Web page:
I've been hired to shoot the 2014 version of Vancouver's Wallpaper* City Guide!
I'll be photographing the cool spots all over the city, including but not limited to; hotels, restaurants, galleries, attractions and architecture, beaches and businesses.
I'm looking forward to seeing my city from a tourists' point of view while getting some great shots of areas I've potentially never seen before.
It'll be available on shelves and online January 2014 so watch for it in stores and tell your design conscious friends to pick up a copy if they're looking for places to visit while in the city!
I came across this Etta James song while going through my library looking for different song, it's pretty funktastic.
(You Can) Leave Your Hat On - Etta James
I heard this Adele vs. Daft Punk mix after someone posted
it on Facebox. I'm not a huge Adele fan but the girl can
sing, and the mix works quite well.
Something About The Fire - Adele vs. Daft Punk (Carlos Serrano Mix)
Public: Architecture + Communication hired me to shoot
a few of their recently completed projects over the next few weeks so I thought I would post some of the images I shot
of their installations at Telus World of Science. I had a fun time shooting YoTopo and the outdoor classroom located in the new Ken Spencer Science Park. Part of why I love architectural photography is that I get to see how people interact with the architecture, and it doesn't hurt that the weather was beautiful.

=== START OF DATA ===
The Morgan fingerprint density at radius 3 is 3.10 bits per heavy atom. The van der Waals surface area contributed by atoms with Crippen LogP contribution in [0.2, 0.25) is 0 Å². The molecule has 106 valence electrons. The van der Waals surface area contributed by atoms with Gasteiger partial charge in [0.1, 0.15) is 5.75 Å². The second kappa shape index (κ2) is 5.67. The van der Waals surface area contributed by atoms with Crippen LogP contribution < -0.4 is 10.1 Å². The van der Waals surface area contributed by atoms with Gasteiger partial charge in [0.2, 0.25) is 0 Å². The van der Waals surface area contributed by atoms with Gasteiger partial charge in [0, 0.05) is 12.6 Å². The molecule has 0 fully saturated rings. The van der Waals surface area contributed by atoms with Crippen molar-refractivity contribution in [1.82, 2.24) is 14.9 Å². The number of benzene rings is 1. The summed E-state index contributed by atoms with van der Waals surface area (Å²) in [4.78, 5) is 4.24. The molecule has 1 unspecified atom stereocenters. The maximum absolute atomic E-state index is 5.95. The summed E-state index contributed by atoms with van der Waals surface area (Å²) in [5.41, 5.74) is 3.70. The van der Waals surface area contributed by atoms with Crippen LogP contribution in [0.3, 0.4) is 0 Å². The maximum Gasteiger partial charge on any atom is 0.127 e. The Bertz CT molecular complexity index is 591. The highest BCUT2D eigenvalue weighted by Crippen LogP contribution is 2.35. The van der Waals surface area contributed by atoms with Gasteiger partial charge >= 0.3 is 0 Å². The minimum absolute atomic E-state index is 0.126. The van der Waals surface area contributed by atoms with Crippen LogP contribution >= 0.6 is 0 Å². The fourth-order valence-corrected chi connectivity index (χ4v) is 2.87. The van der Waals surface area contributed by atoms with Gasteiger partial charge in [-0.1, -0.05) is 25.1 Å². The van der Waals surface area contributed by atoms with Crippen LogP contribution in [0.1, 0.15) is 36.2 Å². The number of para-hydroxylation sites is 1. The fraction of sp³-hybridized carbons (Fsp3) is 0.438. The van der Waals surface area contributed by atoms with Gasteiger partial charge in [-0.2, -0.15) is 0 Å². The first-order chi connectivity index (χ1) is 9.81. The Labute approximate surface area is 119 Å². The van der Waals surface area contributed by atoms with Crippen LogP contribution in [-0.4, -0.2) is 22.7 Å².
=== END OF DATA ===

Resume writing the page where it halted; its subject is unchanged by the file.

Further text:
If you're planning on checking out the next Pecha Kucha Vancouver at the Vogue Theatre on April 11th, one of the principals from Public, Brian Wakelin, will be presenting so you'll be able to see some of these images on the big screen.
Writing about Toys (1992) has been on my "to do" list for ages so I recently re-watched it to get re-inspired. This is one of those movies that did poorly with critics and at the box office but is actually one that is visually distinct and has an opposing message and theme to what normally comes out of Hollywood.
Directed by Barry Levinson (Rainman, Bugsy, Envy) and stars Robin Williams, Joan Cusack, LL Cool J, Robin Wright, Michael Gambon and Jamie Foxx' movie debut, the movie’s style and costumes are obviously influenced by the art of René Magritte.
The story goes, Robin Williams helps run a toy factory, Zevo Toys, for his ailing father who then passes away, leaving control to his brother, Leland, who is a military man and will run a tight ship. Leland has little interest in the toy business until he learns about corporate espionage, then his military training kicks in. He decides to start producing war toys, something that Zevo has decidedly never done before. This is where the story shifts into a battle between good and evil. The military takeover starts off as covert operations, then suppresses the very thing that made Zevo special. Williams leads the crusade against his uncle for all that is innocent and whimsical while learning how to grow up a little to win the heart of his kindred spirit, Wright, who also works in the factory. The overall premise for the movie, I find to be insightful and adds to a larger conversation about consumption targeted towards children and how certain toys encourage violence, and how the isolation can lead to the desensitization of society when it comes to violence on a grander scale, i.e. war.
As interesting as the ideas are behind the plot, the sets and costumes help tell the story and become their own characters that reflect the dichotomy of the situation. There’s a surreal, playful quality to the sets and the use of bold colours add to the fantasy of what working at a toy factory would be like. Conversely, the military influence uses camouflage, dark colours, shadows and extreme camera angles to reinforce the hostile takeover that sits on the horizon.